Posted August 31, 2014 at 12:50 pm | Permalink

      Gnome’s Law, got 22a now http://bigdave44.com/wp-content/plugins/wp-monalisa/icons/wpml_cool.gif

  6. Franco
    Posted August 31, 2014 at 12:46 pm | Permalink

    Far too easy … IMHO … not much of a Sunday Morning challenge.

  7. Brian
    Posted August 31, 2014 at 1:02 pm | Permalink

    Very enjoyable puzzle well-crafted . It asked a few questions but gave you some questions to get you started. Best clue for us was 24a, clever double anagram.
    Many Thx to the setter and to BD of course even if for once the hints were not needed http://bigdave44.com/wp-content/plugins/wp-monalisa/icons/wpml_good.gif

  8. Rick
    Posted August 31, 2014 at 1:12 pm | Permalink

    A very gentle offering this week. The top half was virtually a write-in and the bottom did not put up much more of a fight, so 1.5 on the difficulty-ometer. I too like the ‘take your pick’ anagrams in 24a and got half a smile from 26a.

  9. SheilaP
    Posted August 31, 2014 at 1:17 pm | Permalink

    Enjoyable Sunday puzzle, too easy for some but not for us. Like lots of long words. Thank you to the setter and to BD.

  10. Ally
    Posted August 31, 2014 at 1:44 pm | Permalink

    I liked having the long words to get going. I particularly liked 2d and 13 down. Thanks BD and the setter.

  11. Owdoo
    Posted August 31, 2014 at 1:51 pm | Permalink

    Had a late night last night and did it before lights out. There were plenty of smiles even if it was rather straight forwards. Thanks setter and BD. 1*/3*
    I remember being called a young 26a quite a few times in my youth!

  12. Una
    Posted August 31, 2014 at 1:57 pm | Permalink

    Great puzzle, although I am stuck on 20d, sohttp://bigdave44.com/wp-content/plugins/wp-monalisa/icons/wpml_yes.gifandhttp://bigdave44.com/wp-content/plugins/wp-monalisa/icons/wpml_scratch.gif

    • Kath
      Posted August 31, 2014 at 2:11 pm | Permalink

      I should think you’ve been reading this blog for long enough to know the kind of clue that I always miss – it’s one of those!

      • Una
        Posted August 31, 2014 at 3:41 pm | Permalink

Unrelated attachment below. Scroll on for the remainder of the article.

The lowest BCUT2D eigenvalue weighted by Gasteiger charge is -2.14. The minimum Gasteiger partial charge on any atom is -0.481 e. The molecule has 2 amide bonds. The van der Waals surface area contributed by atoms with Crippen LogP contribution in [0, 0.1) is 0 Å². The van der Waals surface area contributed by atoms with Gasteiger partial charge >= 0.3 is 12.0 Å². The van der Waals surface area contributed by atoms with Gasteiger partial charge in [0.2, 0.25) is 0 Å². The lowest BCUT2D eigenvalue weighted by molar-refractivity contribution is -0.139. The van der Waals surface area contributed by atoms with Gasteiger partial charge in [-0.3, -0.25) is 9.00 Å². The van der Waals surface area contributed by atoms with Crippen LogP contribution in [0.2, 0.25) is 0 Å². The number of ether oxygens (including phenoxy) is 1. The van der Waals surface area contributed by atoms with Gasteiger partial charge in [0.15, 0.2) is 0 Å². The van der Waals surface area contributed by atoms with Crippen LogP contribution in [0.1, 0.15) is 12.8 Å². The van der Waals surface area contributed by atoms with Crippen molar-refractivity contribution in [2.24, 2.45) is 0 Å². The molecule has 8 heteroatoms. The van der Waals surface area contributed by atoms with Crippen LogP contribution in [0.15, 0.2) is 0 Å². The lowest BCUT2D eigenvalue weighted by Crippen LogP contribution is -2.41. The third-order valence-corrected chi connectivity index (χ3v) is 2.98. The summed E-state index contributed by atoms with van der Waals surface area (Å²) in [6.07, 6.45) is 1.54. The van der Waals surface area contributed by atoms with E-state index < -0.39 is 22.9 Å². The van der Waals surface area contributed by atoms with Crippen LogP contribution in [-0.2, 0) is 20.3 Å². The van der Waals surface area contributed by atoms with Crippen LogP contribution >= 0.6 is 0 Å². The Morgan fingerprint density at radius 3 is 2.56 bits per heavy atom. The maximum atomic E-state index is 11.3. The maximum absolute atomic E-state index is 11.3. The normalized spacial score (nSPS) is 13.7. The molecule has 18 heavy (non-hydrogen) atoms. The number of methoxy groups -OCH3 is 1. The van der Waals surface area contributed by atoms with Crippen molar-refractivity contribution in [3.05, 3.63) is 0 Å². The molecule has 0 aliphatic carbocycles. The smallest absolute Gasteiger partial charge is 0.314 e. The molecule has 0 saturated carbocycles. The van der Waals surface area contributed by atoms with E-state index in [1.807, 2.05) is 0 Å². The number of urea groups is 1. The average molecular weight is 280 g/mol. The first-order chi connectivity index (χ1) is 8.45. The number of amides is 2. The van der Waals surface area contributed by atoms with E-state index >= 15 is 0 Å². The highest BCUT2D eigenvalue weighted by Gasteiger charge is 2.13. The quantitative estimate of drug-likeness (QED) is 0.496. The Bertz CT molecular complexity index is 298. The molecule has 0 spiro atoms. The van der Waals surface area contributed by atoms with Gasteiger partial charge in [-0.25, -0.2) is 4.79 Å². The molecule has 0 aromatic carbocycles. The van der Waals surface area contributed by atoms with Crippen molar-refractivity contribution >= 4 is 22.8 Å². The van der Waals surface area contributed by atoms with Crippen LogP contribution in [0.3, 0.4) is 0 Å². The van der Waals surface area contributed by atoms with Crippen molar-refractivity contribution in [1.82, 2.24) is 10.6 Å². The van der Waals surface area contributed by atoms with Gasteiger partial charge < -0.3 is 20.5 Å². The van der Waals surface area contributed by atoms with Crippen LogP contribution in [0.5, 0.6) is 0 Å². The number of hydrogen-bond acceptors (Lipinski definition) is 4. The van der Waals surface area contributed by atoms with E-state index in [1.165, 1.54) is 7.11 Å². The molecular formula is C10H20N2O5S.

Ta (and given that red box thing, very brave).

        • Kath
          Posted August 31, 2014 at 4:21 pm | Permalink

          So far so good – either BD hasn’t noticed it yet or it’s OK. I can’t really see why it shouldn’t be OK . . . http://bigdave44.com/wp-content/plugins/wp-monalisa/icons/wpml_unsure.gif

  13. Kitty
    Posted August 31, 2014 at 2:15 pm | Permalink

    Lovely Sunday stuff as usual. I started off nice and quickly, then found a fair few clues that took a little chewing over… but they were toffee-chewy rather than gristle-chewy, and dissolved sweetly after a little mastication :). Too many great clues to pick a favourite. Thanks to BD and Virgilius, and smiles for everyone! http://bigdave44.com/wp-content/plugins/wp-monalisa/icons/wpml_bye.gif

  14. jean-luc cheval
    Posted August 31, 2014 at 2:33 pm | Permalink

    Never read the Sunday telegraph. Can’t get it down here anyway. But just like to apologize to Big Dave for yesterday post. Hope I made you smile though. With all the work you put in, sorry to be such a pain.

  15. Kath
    Posted August 31, 2014 at 2:35 pm | Permalink

    The usual lovely Sunday crossword.
    Unlike others I started very slowly and only managed a few of the across answers on first read through.
    Then got onto the down clues and everything more or less sorted itself out.
    22a was my last one in – I assumed it was cricket and had more or less given up but finally saw it.
    I took a while to understand the first bit of 10a – don’t know why.
    I liked 12 and 24a and 3d. My favourite was either 26a or 13d.
    With thanks to Virgilius and BD.
    It’s a lovely day in Oxford – I hope it’s nice for the rest of you. Maybe that’s why it’s quiet here today.

    • Merusa
      Posted August 31, 2014 at 5:26 pm | Permalink

      22a took me a long time as well!

  16. Rachel
    Posted August 31, 2014 at 3:01 pm | Permalink

    Phew, not so tricky today – I love anagrams. But I’m stuck on 18a – I can’t make it fit with what I have for 6d ??

    Lovely weather here by the sea – when I’ve finished this one I’ll make my mother (88 years old) read out the clues for the GK, and write in the answers. It’ll keep her brain active, I hope.

  17. Dutch
    Posted August 31, 2014 at 3:14 pm | Permalink

    What I really liked here is that a number of clues used normal cryptic indicators in unexpected ways, even as the definition. That really raised the enjoyment for me.

    my favourite clues include the double anagram 24a, 14a, definitely the 2d all-in-one, and 8d (as just one exemplifier of my first sentence)